Arm's Cortex-M52 is a powerful compact processor for low-cost AIoT development

Arm Cortex-M52 processor
(Image credit: Arm)

Arm has announced the launch of its new Cortex-M52 processor as part of a bid to enhance low-cost AI capabilities for enterprise IoT device users. 

The chipmaker unveiled the launch of its newest processor, which it described as the smallest, most area and cost efficient processor to date, on 22 November.

The Cortex-M52 uses Arm Helium technology, which the firm said will deliver “enhanced AI capabilities for lower cost IoT devices” and accelerate simplified development.

Using Helium, the processor provides significant performance improvements in both digital signal processing (DSP) and machine learning applications, and is targeted specifically for use in “small, low power” devices.

“The Cortex-M52 includes Arm Helium technology, providing a significant performance uplift in DSP and ML applications for small, low power embedded devices, making it possible to deploy more compute intensive ML inference algorithms in endpoints without a dedicated NPU ,” the firm said.

“Helium technology has already been implemented successfully in products at the far edge of the network, but the Cortex-M52 now enables Arm partners to take this capability into lower cost more power constrained devices.”

All told, Arm said developers can benefit from a 5.6x performance uplift for machine learning, as well as a 2.7x performance boost for DSP compared to previous generations of the Cortex-M range.

Paul Williamson, SVP and GM for Arm’s IoT wing, said the launch of the new processor comes in direct response to demand for AI integration with IoT devices to deliver more granular data insights.

Generative Artificial Intelligence (AI) and Large Language Models (LLMs) are grabbing headlines, but many don’t realize how much AI is already deployed in embedded devices and impacting applications across our homes, cities and in industry,” he said.

“AI is critical to understanding data and enabling more seamless interactions between the physical and digital world,” Williamson added.

“As this technology advances, on-device intelligence is being deployed in smaller, more cost-sensitive and often battery powered devices at the lowest cost points, with greater privacy and reliability due to less reliance on the cloud.”

Arm Cortex-M52: Simplified migration paths

Arm said the Cortex-M52 provides a “simplified migration path” from previous lines, such as the Cortex-M33 and Cortex-M4, and will target a wide range of AIoT applications.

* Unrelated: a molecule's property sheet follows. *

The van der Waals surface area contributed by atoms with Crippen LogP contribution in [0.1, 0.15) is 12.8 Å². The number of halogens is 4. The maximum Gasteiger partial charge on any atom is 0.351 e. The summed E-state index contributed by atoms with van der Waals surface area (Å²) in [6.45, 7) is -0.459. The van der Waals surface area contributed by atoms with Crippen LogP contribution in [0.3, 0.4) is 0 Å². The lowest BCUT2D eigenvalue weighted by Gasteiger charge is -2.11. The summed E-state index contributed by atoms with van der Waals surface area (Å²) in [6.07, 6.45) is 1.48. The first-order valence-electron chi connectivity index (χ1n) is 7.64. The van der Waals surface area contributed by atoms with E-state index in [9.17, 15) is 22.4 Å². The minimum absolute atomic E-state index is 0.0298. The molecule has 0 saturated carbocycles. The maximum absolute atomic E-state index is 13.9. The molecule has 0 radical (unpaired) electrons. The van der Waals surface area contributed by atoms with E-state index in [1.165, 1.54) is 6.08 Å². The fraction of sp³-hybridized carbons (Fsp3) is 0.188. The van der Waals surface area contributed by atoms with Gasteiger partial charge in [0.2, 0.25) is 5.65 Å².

This includes creating richer UI, voice, and vision experiences for use in the automotive and industrial control spaces.

Williamson noted that embedded device developers have traditionally grappled with the mathematical, data analysis, toolchain expertise, and programming skills required for AI.

He added that developer enablement in this space is “critical if we are to see an increase in artificial intelligence of things (AIoT) shipments”.


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“Historically, to achieve the ML and DSP performance Cortex-M52 delivers would have required the combination of a CPU, a DSP and an NPU, meaning that once the hardware is built, developers would need to write, debug and tune code for chips with three separate tool chains, three compilers, three debuggers, and so on.”

The Cortex-M52, however, simplifies development processes for AI within a “single toolchain and single proven architecture”.

This, he said, ensures a unified development flow” for traditional, DSP, and ML workloads.

Ross Kelly
News and Analysis Editor

Ross Kelly is ITPro's News & Analysis Editor, responsible for leading the brand's news output and in-depth reporting on the latest stories from across the business technology landscape. Ross was previously a Staff Writer, during which time he developed a keen interest in cyber security, business leadership, and emerging technologies.

He graduated from Edinburgh Napier University in 2016 with a BA (Hons) in Journalism, and joined ITPro in 2022 after four years working in technology conference research.

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